Directed by Dan Rickard, Starring: Dan Rickard, Chris Wandell, Samantha Bolter. Horror, UK, 2015, 90mins, cert 15.
DVD release on 25th May 2015 by Left Films.
Washed up on a deserted Brighton beach with no memory of how he got there, Dan (Dan Rickard) stumbles into the debris-strewn burnt out town. A devastating neurological virus has swept across the land - resulting in a zombie plague. After a chance encounter following a zombie-skirmish, he falls in with a small group of survivors who are hiding out in a small terrace house; plundering food and booze from nearby supermarkets and dodging the occasional rampaging zombie. But there is also a military presence in the town, and it soon becomes apparent that their mission is to hunt him down. Can Dan and his new found friends find sanctuary in the out of town ‘safe camps’ before the soldiers find him – and just why is he the army’s number one priority...?
Filmed largely over spare weekends, this micro-budgeted project (£1,000) originally started out way back in 2006 - when director Dan Rickard was just 19 years old. Enlisting the help and endless goodwill and perseverance of his friends (not to mention the occasional 50 or so volunteer zombie extras), it’s a minor miracle that the film actually got completed at all. What’s more surprising still is that it hangs together reasonably well and flows far smoother than its protracted production history would suggest. Combining a shooting schedule not too dissimilar to Peter Jackson’s first feature BAD TASTE, with a DIY-like approach to the visual effects, Rickard’s achievement is certainly commendable purely from a logistics point of view.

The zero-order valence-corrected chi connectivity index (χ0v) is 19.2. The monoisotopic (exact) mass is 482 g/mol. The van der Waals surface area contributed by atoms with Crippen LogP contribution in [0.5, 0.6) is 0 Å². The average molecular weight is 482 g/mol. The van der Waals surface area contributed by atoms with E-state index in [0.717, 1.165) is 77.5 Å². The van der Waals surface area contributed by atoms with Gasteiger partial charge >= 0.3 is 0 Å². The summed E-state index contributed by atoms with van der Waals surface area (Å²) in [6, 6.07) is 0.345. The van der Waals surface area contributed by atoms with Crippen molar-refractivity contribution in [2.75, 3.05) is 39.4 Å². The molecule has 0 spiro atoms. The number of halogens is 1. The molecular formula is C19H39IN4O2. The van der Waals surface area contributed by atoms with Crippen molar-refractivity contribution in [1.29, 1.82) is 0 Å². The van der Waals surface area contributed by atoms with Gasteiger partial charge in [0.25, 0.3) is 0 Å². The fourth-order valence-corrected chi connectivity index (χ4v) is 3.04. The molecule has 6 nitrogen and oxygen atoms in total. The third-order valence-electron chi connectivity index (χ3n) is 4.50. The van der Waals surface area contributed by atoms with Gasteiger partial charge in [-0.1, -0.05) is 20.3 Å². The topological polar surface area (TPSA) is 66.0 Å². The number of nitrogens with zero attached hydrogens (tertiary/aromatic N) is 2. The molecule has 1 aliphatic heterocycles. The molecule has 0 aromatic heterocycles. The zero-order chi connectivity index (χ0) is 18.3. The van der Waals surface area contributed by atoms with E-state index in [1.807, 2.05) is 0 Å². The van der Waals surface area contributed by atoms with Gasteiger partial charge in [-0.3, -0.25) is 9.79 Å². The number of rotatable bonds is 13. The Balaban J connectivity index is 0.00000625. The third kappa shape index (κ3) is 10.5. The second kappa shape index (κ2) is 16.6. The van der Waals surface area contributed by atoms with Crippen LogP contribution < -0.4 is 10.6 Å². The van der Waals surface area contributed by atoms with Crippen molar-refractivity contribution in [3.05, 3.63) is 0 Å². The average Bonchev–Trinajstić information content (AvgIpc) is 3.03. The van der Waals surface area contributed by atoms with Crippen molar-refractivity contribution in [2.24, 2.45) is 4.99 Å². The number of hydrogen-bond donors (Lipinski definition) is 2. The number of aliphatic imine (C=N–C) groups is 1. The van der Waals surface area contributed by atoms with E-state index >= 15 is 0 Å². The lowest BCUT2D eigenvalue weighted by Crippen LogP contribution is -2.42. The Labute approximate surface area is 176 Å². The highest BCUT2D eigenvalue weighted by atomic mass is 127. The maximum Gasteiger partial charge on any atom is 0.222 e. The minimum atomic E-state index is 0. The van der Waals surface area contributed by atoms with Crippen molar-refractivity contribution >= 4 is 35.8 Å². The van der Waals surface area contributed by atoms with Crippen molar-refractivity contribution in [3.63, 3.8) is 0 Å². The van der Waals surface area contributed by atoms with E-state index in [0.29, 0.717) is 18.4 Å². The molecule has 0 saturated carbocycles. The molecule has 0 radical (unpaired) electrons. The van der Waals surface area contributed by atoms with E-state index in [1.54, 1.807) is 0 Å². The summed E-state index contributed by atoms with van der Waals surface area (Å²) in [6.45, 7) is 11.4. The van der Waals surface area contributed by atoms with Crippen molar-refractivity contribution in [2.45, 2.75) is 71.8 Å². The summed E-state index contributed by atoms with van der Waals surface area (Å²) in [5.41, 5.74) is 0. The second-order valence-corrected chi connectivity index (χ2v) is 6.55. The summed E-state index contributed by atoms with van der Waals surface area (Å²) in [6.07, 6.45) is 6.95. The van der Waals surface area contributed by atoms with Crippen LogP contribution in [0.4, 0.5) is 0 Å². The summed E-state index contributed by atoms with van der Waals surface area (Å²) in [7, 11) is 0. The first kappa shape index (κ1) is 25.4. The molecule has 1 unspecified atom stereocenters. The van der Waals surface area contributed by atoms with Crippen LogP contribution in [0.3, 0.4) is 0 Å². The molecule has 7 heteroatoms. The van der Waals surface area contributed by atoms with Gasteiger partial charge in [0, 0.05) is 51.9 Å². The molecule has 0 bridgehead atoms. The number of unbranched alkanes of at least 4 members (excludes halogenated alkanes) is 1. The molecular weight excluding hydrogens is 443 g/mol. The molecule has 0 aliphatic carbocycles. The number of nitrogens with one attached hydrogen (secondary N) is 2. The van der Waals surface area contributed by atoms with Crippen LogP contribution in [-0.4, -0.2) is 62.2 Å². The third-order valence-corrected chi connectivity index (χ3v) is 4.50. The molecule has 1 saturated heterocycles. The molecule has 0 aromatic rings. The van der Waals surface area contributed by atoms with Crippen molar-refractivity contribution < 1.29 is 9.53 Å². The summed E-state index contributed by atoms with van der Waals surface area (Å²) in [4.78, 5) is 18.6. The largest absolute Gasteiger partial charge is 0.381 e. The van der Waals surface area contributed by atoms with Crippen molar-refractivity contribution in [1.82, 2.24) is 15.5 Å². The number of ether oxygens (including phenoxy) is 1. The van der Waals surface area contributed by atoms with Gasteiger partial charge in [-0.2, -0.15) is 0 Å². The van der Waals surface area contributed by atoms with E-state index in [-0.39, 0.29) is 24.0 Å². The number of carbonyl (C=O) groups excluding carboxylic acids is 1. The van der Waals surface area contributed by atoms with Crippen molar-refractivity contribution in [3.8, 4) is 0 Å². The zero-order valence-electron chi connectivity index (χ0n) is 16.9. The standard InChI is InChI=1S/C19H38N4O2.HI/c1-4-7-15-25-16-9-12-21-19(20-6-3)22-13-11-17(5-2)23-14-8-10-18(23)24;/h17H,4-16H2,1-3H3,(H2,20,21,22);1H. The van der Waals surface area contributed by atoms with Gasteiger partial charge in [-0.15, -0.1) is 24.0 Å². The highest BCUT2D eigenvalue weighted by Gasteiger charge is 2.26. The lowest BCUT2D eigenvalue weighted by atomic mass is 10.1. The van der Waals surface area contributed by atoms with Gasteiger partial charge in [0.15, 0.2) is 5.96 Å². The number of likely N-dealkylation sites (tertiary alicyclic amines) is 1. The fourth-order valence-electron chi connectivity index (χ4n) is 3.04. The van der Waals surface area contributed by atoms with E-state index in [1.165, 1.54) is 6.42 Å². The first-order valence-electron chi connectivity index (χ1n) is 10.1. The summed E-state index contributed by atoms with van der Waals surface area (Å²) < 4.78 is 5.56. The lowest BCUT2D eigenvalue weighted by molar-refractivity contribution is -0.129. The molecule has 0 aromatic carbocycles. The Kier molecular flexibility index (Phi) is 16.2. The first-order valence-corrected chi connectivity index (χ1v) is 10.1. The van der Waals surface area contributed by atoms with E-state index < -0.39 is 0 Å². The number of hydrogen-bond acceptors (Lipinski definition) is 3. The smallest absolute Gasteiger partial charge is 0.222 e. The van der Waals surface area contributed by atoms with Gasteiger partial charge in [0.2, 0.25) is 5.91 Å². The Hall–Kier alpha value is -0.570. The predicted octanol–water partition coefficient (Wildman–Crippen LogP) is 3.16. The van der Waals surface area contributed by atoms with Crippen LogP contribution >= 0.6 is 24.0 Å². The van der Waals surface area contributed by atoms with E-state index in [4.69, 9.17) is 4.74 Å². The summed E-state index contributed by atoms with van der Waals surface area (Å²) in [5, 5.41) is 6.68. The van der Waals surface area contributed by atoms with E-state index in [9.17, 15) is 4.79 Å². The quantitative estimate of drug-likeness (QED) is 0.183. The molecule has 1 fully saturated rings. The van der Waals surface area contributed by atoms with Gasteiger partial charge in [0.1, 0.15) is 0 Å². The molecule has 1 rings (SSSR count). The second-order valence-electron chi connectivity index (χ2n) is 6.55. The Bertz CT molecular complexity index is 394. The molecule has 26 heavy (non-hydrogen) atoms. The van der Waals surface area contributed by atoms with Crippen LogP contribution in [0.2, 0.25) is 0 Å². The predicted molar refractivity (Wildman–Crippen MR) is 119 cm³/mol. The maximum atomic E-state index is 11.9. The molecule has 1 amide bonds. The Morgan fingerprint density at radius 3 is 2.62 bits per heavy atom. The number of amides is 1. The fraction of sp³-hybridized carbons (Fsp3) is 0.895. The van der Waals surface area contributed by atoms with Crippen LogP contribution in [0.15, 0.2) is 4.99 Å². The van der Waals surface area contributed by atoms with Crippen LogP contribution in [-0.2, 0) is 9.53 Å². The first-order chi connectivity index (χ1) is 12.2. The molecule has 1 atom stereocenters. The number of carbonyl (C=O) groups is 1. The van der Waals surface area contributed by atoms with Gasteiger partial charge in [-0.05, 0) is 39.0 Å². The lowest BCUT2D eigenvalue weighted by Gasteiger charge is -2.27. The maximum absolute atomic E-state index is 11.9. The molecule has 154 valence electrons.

However, both his choice of subject matter and the largely improvised script upon which he hangs some (admittedly) impressive images on in amongst the shaky-cam approach to action, is far too much 28 DAYS LATER reliant and offers little in the way of originality in an already vastly over-populated zombie apocalypse ravaged sub-genre.
Visually though there are some strikingly effective images including a seemingly deserted road junction strewn with burnt out vehicles, (actually filmed in the middle of the day in between traffic incursions), and a derailed commuter train. There’s also some seamless additional CG soldiers (Rickard only had 3 army uniforms at his disposal). The Chinook (?) military helicopter shots (achieved using a model) are admirably resourceful – albeit displaying a tad too much manoeuvrability me thinks (but I’m no helicopter expert).
The zombies run full-pelt at the camera with often little more make-up applied than a smattering of red paint. There is a very brief glimpse of gut munching but nothing really juicy for gorehounds to salivate over.
At one point in the film, the survivors find themselves playing a game of cat and mouse with the tracking soldiers in a fully-stocked branch of the now defunct Blockbuster rental chain. It’s an amusing anachronism which seems somewhat appropriate given that Blockbuster and DARKEST DAY are essentially both examples of outdated concepts whose respective shelf-lives have now expired.
But I’ve reviewed far worse, far bigger-budgeted flicks recently, so DARKEST DAY gets a (generous) three-stars rather than my increasingly common two-star rating of late.
Extras: Commentary, trailers, making of.
***(out of 5*)